There are over 230 municipal drains under the Municipality’s care.  Physically, a municipal drain is simply a drainage system. Municipal drains were constructed to improve the drainage of agricultural land by serving as the discharge point for private agricultural tile drainage systems.  However, they also remove excess water collected by roadside ditches, residential lots in rural areas. Without them, many areas of the province would be subjected to regular flooding, reduced production from agricultural land and increased public health risks.

The Tile Drainage Program is announced yearly by the Ministry for the continuation of the program term. It allows municipalities to sell debentures to the Province to fund the installation of tile drainage on private agricultural land. A Ministry policy limits the amount of loan available to a farmer each year.


Please note that we now accept applications for permits to fill ditches in front of residential properties. For more information, call us at 613-524-2932.

Marc Legault
Director of Public Works
613-524-2932 ext. 202

Eric Leroux
Drainage Superintendent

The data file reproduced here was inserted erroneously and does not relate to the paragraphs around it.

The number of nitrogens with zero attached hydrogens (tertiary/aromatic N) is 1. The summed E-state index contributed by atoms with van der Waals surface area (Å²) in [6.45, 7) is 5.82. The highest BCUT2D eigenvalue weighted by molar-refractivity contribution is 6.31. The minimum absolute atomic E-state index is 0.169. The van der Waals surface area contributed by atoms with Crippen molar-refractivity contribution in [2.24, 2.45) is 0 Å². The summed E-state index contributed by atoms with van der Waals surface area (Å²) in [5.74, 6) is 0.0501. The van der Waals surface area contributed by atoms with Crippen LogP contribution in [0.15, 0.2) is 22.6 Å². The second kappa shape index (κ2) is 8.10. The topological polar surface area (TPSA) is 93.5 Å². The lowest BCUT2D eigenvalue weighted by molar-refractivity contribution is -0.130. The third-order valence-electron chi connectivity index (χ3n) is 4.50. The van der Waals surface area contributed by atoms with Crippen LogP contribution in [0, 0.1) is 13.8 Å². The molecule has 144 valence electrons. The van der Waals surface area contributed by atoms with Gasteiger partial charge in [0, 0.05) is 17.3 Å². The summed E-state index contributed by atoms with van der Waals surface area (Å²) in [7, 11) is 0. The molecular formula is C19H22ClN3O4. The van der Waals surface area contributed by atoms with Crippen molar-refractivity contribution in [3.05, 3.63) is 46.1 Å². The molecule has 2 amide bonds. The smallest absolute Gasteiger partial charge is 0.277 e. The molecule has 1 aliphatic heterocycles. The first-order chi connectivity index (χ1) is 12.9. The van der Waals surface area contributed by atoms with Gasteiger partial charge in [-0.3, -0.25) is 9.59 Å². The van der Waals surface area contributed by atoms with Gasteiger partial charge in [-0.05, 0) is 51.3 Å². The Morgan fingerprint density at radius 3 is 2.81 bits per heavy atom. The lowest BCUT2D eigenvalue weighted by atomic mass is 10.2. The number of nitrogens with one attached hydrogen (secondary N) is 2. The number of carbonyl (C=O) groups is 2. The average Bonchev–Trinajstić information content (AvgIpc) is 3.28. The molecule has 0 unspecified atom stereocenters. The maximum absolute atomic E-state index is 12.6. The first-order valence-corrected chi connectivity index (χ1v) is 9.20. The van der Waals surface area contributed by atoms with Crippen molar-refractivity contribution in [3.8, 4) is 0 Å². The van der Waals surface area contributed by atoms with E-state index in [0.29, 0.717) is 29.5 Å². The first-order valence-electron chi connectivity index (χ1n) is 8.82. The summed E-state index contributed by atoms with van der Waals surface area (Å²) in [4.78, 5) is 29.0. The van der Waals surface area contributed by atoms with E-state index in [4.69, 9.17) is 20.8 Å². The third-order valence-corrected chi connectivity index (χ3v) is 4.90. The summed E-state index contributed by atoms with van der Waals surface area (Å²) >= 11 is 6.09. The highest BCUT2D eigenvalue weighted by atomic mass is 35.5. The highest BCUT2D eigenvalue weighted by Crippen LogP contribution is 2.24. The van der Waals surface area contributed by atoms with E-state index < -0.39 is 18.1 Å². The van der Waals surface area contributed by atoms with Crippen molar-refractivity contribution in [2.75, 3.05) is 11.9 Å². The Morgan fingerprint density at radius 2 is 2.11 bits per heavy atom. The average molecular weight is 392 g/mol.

Joanne Bougie-Normand
Assistant to the Public Works Director
613-524-2932 ext. 207

Louise Borris
Accountant Clerk, Public Works
613-524-2932 ext. 200



To view road closures due to flooding, please click here; you will be redirected to the South Nation Conservation Map portal.


The Nation maintains approximately 500 km of roads, 14 km of sidewalks, 18 km of storm sewers, 600 street lights and 40 bridges that cross rivers and drains.  Responsibilities of the Road Department includes:

  • Operational Maintenance,  Construction, Traffic, Signs, Sidewalks and Future Plans
  • All roads under the jurisdiction
  • Traffic Signs & Traffic Control
  • Sidewalks
  • Road Ditching and Culverts
  • Permits
  • Road Construction Projects
  • Storm Sewers
  • Snow clearing and Removal
  • Street Lighting
  • Frequently asked questions
  • Capital Budget

The Roads department is divided into TWO sectors:

WEST SECTOR – Includes the Villages of Limoges, St-Albert and the area surrounding the Village of Casselman, subdivisions: Forest Park, Cambridge Forest Estate, Séguinbourg.